A lucrative underground gambling industry is grinding to a halt as Utah bar owners become aware of a new law that makes it illegal to have and use most video gaming machines.
"Don't say `mini-industry,' " said Lt. Andy Anderson, who supervises gambling and state liquor enforcement for the Department of Public Safety. "It's a mega-industry."Not for long.
Gov. Mike Leavitt this month signed a bill that makes it illegal to have machines with certain "gaming characteristics" in Utah bars, private clubs and bowling alleys.
Police say they conservatively estimate 500 machines around the state will be put out of commission - taking with them profits that average $200 to $2,000 a week. This industry generates $10 million to $200 million in cash for owners and the distributors who rent the machines.
Local bartenders aren't amused.
The machines offer patrons entertainment, not cash. "It'd be like taking pool tables out of a bar," said Ken Marlowe, a bartender at the Bar X Inn, a legendary college hangout downtown.
Bar X has a couple of the machines - owners just purchased a new "Golden T" golf game - but the games are just for fun, he says. "It's totally not a problem. Nobody gambles in this bar."
"Paying out" is a sensitive, hush-hush activity that local bartenders are reluctant to admit happens at all. But undercover police operations show some bartenders do pay for credits earned on a variety of video machines that mimic the slots and computerized poker games popular in Wendover and Las Vegas.
This in Utah's conservative anti-gambling climate prompted amend-ments to the gambling statute.
State law says Utah businesses that sell alcohol "may not engage in or permit any form of gambling." The new law, sponsored by Rep. Blake Chard of Davis County, amends the gambling statutes to include any "video gaming devices."
And despite successful efforts by Utah's Hospitality Association to amend the bill during the recent legislative session, the law takes in most video gaming machines on the market, according to Lt. Mitch Ingersol.
If the machine has the following characteristics, it's now illegal under the following definition provided in the law:
- If the machine has a video display or computer mechanism for play-ing a game.
- If the length of play of any single game is not substantially affected by skill. In other words, if it has the element of chance, Anderson explains.
- If it has a meter tracking or recording mechanism that records or tracks money, tokens, games or credits accumulated or remaining. Most of the machines have second counters to track the amounts paid out, Anderson says.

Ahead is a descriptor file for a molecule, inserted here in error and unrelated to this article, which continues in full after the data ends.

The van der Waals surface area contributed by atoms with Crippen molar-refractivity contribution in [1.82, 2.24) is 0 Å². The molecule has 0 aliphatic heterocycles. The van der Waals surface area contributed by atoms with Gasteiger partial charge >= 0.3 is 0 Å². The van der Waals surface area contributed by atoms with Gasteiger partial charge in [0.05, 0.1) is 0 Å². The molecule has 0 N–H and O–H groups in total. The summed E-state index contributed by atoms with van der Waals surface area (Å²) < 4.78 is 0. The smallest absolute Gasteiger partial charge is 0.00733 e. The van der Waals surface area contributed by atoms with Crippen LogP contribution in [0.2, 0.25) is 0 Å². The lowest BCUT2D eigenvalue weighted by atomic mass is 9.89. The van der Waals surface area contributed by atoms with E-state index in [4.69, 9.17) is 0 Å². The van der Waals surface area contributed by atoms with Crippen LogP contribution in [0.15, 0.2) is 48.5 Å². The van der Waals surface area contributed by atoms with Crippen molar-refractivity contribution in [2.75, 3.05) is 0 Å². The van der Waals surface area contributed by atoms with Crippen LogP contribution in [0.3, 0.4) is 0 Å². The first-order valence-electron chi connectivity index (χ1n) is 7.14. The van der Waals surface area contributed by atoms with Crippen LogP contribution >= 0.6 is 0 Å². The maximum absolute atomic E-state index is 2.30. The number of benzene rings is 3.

- If it provides for a greater return of credits, games or money.
- If you put money in to start the process.
"The key is almost a common sense issue," Anderson says.
If it looks like a dog, barks like a dog and wags its tail like a dog, it's probably a dog, he said.
The machines often have signs that say, "For amusement only," but Anderson called the signs a "farce."
Some of the machines look like slot machines, with tumblers and wheels; others are the equivalent of KENO, a popular gambling game. And there are hundreds of varieties of card games.
In its April newsletter, the state's Department of Alcoholic Beverage Control will try to educate liquor licensees about the new bill. It will do a direct mailing to let them know what's now illegal.
"We are expecting voluntary compliance in removing the machines," Ingersol said. "We don't want to have to go out and seize these machines."
Kent Knowley, owner of the popular Port O' Call restaurant and bar, isn't worried. Owners with legitimate games used for amusement and entertainment have nothing to fear.
"It shouldn't have one bit of impact on my business," said Know-ley, also president of the Utah Hospitality Association.
The video card games in his downtown private club are just one offering in a big menu for patrons. Port O' Call also has pool tables, dart boards, pinball machines, golf machines, 30 television sets and 18 satellite dishes from which to draw programs and games.
It's not that gambling doesn't occur, Knowley said. It does. "There's a whole lot of it going on in town. . . . It's not something you're ever going to stop."
But he believes the crackdown on video poker machines has been "way, way blown out of proportion."
What everyone needs to realize, he said, is that the video poker machines that offer the equivalent of poker, "21" or solitaire are all computerized.
"You can make them do anything you want."
Anderson agrees. "There may be some video games out there that do not fit the gaming device definition, and we're not going to tamper with these."
And while Anderson says money lost to gaming machines is money lost to Utah's economy, bartender Marlowe wonders if it's the state's job to tell people how to spend their money.
"If you need the quarter so bad, don't take it out of your pocket and put it in the machine."